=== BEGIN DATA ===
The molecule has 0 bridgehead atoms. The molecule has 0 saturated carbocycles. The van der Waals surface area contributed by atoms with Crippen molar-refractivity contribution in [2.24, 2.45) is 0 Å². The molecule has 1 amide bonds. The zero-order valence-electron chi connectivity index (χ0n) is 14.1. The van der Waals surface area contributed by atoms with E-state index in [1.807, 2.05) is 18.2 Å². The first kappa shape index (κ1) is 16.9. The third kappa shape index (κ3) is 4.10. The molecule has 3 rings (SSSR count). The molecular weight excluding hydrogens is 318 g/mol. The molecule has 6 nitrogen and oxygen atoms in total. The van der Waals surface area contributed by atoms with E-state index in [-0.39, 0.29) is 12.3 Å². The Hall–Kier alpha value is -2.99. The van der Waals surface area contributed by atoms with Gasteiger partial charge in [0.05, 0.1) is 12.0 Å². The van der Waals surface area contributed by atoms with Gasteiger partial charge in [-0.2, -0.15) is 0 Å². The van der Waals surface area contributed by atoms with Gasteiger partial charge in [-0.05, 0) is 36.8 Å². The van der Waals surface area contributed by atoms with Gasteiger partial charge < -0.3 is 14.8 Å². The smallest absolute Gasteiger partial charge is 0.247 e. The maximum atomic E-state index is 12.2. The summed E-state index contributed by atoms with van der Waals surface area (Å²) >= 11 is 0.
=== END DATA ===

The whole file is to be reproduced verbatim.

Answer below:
The molecule has 0 bridgehead atoms. The molecule has 0 saturated carbocycles. The van der Waals surface area contributed by atoms with Crippen molar-refractivity contribution in [2.24, 2.45) is 0 Å². The molecule has 1 amide bonds. The zero-order valence-electron chi connectivity index (χ0n) is 14.1. The van der Waals surface area contributed by atoms with E-state index in [1.807, 2.05) is 18.2 Å². The first kappa shape index (κ1) is 16.9. The third kappa shape index (κ3) is 4.10. The molecule has 3 rings (SSSR count). The molecular weight excluding hydrogens is 318 g/mol. The molecule has 6 nitrogen and oxygen atoms in total. The van der Waals surface area contributed by atoms with E-state index in [-0.39, 0.29) is 12.3 Å². The Hall–Kier alpha value is -2.99. The van der Waals surface area contributed by atoms with Gasteiger partial charge in [0.05, 0.1) is 12.0 Å². The van der Waals surface area contributed by atoms with Gasteiger partial charge in [-0.2, -0.15) is 0 Å². The van der Waals surface area contributed by atoms with Gasteiger partial charge in [-0.05, 0) is 36.8 Å². The van der Waals surface area contributed by atoms with Gasteiger partial charge < -0.3 is 14.8 Å². The smallest absolute Gasteiger partial charge is 0.247 e. The maximum atomic E-state index is 12.2. The summed E-state index contributed by atoms with van der Waals surface area (Å²) >= 11 is 0.